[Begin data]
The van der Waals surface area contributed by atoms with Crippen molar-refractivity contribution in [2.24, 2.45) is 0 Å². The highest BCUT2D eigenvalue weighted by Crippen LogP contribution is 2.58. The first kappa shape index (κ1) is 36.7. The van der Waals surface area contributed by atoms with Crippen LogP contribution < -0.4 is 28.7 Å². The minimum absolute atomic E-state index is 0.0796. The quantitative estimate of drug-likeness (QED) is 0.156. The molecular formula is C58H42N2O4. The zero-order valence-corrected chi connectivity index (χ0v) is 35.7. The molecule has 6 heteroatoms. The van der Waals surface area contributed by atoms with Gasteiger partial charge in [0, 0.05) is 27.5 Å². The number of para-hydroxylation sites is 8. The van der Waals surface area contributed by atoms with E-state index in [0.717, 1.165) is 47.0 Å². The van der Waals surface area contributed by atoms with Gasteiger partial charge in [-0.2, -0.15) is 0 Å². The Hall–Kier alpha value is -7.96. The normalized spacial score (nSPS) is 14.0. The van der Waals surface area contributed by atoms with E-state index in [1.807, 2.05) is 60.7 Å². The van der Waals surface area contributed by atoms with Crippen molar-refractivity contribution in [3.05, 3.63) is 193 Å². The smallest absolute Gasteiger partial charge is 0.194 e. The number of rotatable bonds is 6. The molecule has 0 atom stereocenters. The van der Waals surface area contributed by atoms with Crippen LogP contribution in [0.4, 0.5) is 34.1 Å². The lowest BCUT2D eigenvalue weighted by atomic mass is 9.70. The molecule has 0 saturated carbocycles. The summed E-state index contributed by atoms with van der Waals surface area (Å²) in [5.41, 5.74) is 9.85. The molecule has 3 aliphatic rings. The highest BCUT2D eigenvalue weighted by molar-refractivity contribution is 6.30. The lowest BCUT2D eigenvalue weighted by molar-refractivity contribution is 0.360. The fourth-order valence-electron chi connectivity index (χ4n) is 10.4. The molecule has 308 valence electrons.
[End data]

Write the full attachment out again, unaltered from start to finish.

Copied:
The van der Waals surface area contributed by atoms with Crippen molar-refractivity contribution in [2.24, 2.45) is 0 Å². The highest BCUT2D eigenvalue weighted by Crippen LogP contribution is 2.58. The first kappa shape index (κ1) is 36.7. The van der Waals surface area contributed by atoms with Crippen LogP contribution < -0.4 is 28.7 Å². The minimum absolute atomic E-state index is 0.0796. The quantitative estimate of drug-likeness (QED) is 0.156. The molecular formula is C58H42N2O4. The zero-order valence-corrected chi connectivity index (χ0v) is 35.7. The molecule has 6 heteroatoms. The van der Waals surface area contributed by atoms with Gasteiger partial charge in [0, 0.05) is 27.5 Å². The number of para-hydroxylation sites is 8. The van der Waals surface area contributed by atoms with E-state index in [0.717, 1.165) is 47.0 Å². The van der Waals surface area contributed by atoms with Gasteiger partial charge in [-0.2, -0.15) is 0 Å². The Hall–Kier alpha value is -7.96. The normalized spacial score (nSPS) is 14.0. The van der Waals surface area contributed by atoms with E-state index in [1.807, 2.05) is 60.7 Å². The van der Waals surface area contributed by atoms with Crippen molar-refractivity contribution in [3.05, 3.63) is 193 Å². The smallest absolute Gasteiger partial charge is 0.194 e. The number of rotatable bonds is 6. The molecule has 0 atom stereocenters. The van der Waals surface area contributed by atoms with Crippen LogP contribution in [0.4, 0.5) is 34.1 Å². The lowest BCUT2D eigenvalue weighted by atomic mass is 9.70. The molecule has 0 saturated carbocycles. The summed E-state index contributed by atoms with van der Waals surface area (Å²) in [5.41, 5.74) is 9.85. The molecule has 3 aliphatic rings. The highest BCUT2D eigenvalue weighted by molar-refractivity contribution is 6.30. The lowest BCUT2D eigenvalue weighted by molar-refractivity contribution is 0.360. The fourth-order valence-electron chi connectivity index (χ4n) is 10.4. The molecule has 308 valence electrons.